Where’s the truth? Thoughts from the GIAB Conference
Sitting in the auditorium at NIST, fortified by my 75-cent tea from their café, and waiting for the GIAB conference to start, I couldn’t help but wonder whether the clock on the wall was linked to the atomic clock. Before accurate, portable, timekeepers, how did people arrange meetings? The benefit of accurate timekeeping is virtually invisible in our modern world. Standardization is sometimes crucial to move to the next stage of development. This was the case for container shipping, for property rights in postwar Japan, for the development of the typewriter, bed sizes, door frame sizes, automobile operation, light bulb fixtures, and more.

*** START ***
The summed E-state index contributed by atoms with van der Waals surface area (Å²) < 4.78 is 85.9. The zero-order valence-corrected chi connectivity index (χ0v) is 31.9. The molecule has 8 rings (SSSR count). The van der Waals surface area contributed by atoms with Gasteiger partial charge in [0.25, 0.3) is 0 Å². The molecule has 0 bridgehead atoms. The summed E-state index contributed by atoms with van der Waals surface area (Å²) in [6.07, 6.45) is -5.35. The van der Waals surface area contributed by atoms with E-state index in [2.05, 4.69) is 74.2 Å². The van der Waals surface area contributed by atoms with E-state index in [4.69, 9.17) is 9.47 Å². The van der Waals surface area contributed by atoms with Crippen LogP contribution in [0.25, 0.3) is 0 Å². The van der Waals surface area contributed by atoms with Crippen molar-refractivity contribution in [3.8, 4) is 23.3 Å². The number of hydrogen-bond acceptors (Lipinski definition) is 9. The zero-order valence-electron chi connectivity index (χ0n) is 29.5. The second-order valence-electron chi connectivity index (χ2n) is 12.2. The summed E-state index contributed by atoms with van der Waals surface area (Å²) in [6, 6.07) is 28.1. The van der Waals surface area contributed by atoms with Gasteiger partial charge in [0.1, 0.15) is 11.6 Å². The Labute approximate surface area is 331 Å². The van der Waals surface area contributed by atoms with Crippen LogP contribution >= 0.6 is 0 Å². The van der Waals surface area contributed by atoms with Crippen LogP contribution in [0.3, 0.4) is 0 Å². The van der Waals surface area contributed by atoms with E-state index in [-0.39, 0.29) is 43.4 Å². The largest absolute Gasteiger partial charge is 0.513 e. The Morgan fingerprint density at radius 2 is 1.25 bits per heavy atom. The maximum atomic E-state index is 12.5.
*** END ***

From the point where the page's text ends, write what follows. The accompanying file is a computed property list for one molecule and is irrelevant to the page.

Next generation sequencing, by the nature of the data produced, is susceptible to uncertainty in interpretation. Having a set of known variants in one individual is important to be able to compare different methods of analysis, whether sequencing chemistry or bioinformatics. We often use the GIAB set with customers to compare our method with other methods. We are happy to work with the consortium to develop a validated set of high confidence structural variants for NA12878.
The trend at this meeting was certainly toward getting a truth set for structural variants in NA12878, as well as developing truth sets for other ancestral lines from the Personal Genomes Project. Certainly, a truth set for a real tumor/ normal sample is not far off.
We appreciate the hospitality.